For the first time since 2003, soldiers have been deployed as security in U.K. cities. Toby Melville/Reuters

In the wake of the Manchester attack, the U.K. government is stationing troops in cities and fast-tracking new laws to access encrypted messages.

How do you tighten surveillance in a country that already has one of the highest levels of security monitoring in the world? Britain is about to find out.

In the wake of the horrific attack on Manchester on Tuesday, the U.K. government has raised the country’s threat level from severe to critical—a state of alert it adopts when a terrorist attack is believed to be imminent. Troops have also been deployed on Britain’s streets to provide extra security, a sight unseen since 2003, when armored vehicles were sent to Heathrow Airport in response to a terror threat.

It’s unusual, and alarming, to see soldiers in key sites such as London’s Downing Street. But their presence on Britain’s streets will probably not be the most striking aspect of the U.K. government’s post-Manchester security crackdown. What will likely have a far greater long-term effect is the acceleration of proposed laws to give British security forces unprecedented access to monitor citizens’ internet use—above all, their use of encrypted messaging services such as WhatsApp. It is believed that the Manchester attacker sent a WhatsApp message shortly before Tuesday’s attack. On Tuesday, government sources told the Sun newspaper that, in the event of a Conservative Party victory in Britain’s June 8 election, they would push through powers granting security services the right to hack encrypted messages within weeks.

The attack has certainly stepped up calls to tighten digital surveillance, but Britain’s current government has had end-to-end encryption in its sights for a while. Last year, Theresa May, then Britain’s Home Secretary, introduced the controversial Investigatory Powers Act, which grants government agencies the right to amass large quantities of personal data, including medical and tax records, on a level unknown elsewhere in Europe. As revelations from Edward Snowden in 2013 revealed, British security services had in fact been collecting and retaining this kind of data illegally for some time. The Investigatory Powers Act made this data collection legal, a move that Britain’s Open Rights Group damned as “more suited to a dictatorship than a democracy,” Snowden himself called it “the most extreme surveillance in the history of western democracy.”

But these new powers have an Achilles heel: messaging services offering end-to-end encryption, which remain inaccessible so far. Aware that terrorists can communicate through shielded messaging services such as WhatsApp, the U.K. government has since been placing pressure on tech companies to deliver encrypted messages from potential terror suspects to them—and lambasting their failure to cooperate. Talking to the BBC in March, current U.K. Home Secretary Home Secretary Amber Rudd laid blame at the doors of big tech companies who “understand the necessary hashtags to stop this stuff even being put up.”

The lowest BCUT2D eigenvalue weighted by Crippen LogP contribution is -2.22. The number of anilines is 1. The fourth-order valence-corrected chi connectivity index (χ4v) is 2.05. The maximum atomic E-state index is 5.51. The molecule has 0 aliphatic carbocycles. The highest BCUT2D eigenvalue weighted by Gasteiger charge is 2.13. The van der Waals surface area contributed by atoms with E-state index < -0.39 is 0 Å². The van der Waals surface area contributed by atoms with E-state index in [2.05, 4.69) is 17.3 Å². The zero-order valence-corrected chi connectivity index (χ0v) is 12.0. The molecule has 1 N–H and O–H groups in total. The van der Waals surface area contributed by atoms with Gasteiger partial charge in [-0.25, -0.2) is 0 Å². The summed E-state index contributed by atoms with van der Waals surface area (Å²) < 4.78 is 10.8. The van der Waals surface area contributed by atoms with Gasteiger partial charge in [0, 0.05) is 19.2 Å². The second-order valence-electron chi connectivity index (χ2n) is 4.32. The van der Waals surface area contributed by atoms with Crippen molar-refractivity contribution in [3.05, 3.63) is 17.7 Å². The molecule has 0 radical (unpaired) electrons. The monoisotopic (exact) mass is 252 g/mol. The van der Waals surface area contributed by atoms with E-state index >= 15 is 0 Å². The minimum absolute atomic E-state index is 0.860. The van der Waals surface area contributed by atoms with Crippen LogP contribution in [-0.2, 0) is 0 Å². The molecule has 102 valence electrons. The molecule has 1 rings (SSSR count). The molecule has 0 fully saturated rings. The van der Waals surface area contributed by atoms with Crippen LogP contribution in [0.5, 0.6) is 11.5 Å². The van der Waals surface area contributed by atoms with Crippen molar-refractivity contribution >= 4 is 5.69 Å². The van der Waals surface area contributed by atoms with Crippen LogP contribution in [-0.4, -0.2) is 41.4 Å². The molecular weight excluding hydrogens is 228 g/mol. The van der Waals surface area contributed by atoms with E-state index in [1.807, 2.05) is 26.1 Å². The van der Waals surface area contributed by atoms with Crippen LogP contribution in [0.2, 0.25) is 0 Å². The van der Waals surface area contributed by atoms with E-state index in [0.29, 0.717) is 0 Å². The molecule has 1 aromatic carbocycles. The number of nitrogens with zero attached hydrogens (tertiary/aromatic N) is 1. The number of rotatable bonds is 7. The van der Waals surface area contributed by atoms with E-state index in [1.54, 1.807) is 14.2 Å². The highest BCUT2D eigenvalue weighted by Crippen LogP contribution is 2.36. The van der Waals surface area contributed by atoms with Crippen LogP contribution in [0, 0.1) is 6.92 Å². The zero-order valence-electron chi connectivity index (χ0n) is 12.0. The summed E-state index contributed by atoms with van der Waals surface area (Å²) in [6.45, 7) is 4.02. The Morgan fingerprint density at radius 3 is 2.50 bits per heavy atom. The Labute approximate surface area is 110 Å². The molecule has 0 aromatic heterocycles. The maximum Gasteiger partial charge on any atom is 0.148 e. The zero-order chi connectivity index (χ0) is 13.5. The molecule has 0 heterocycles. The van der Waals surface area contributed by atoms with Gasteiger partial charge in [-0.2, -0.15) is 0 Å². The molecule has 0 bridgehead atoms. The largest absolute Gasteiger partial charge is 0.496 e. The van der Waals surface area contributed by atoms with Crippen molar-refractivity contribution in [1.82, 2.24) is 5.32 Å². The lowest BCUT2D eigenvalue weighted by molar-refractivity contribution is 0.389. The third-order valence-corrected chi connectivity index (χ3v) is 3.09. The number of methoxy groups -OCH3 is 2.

There’s an obvious problem here. End-to-end encryption earns its name because messages sent using the system are irretrievable, un-hackable, and thus cannot be handed over by a messaging service. Suggesting that simply knowing “the necessary hashtags” will allow authorities to locate messages by terrorists misunderstands the technology. (It also, by the by, misunderstands what a hashtag is.)

Making encrypted messages accessible to security forces would require an overhaul of the technology itself. Tech companies would have to build an as-yet-nonexistent “back door” into their systems. And that door could then be accessed by hackers, threatening the personal information and privacy of users.

Such potential intrusion seems less flagrant, of course, when you bear in mind the threat it is intended to combat: If hacking the terrorist’s communications had genuinely been able to stop something as awful as children being killed at a concert, a few thousand compromised credit card numbers seem like a small price to pay.

There’s no clear evidence, however, that the transformation of Britain into a vast surveillance post would necessarily thwart further attacks. Terrorists are nothing if not adaptable. As numerous security experts have noted, they could easily switch to other communication systems, or revert to ones already used in the past. The perpetrators of the 2015 Paris attacks communicated via unencrypted SMS messages. Security forces failed to prevent the assault not because the attackers’ communications were inaccessible, but because Belgian security officials short on highly trained staff failed to communicate with their colleagues.

It’s this failure that should give Britain’s authorities pause. With police budget cuts of 22 percent between 2010 and 2015, Britain now has half the armed police officers it did fifteen years ago—a drop fueled by the difficulties of recruitment as well severe budget cuts. The purpose of the current army deployment is in part to relieve police from duties such as guarding public buildings, freeing up more staff for combating the current terror threat.

In the light of this drop, it’s easier to understand why the government is keen to push encryption-busting: It’s a lot easier to demand a high-tech anti-terror tool that doesn’t currently exist than it is to put more trained officers on the streets. That doesn’t mean the proposed internet crackdown will work. Granting government access to encrypted messages wouldn't just erode yet further Britain’s already embattled private sphere. It might well do so without making us safer or freer.

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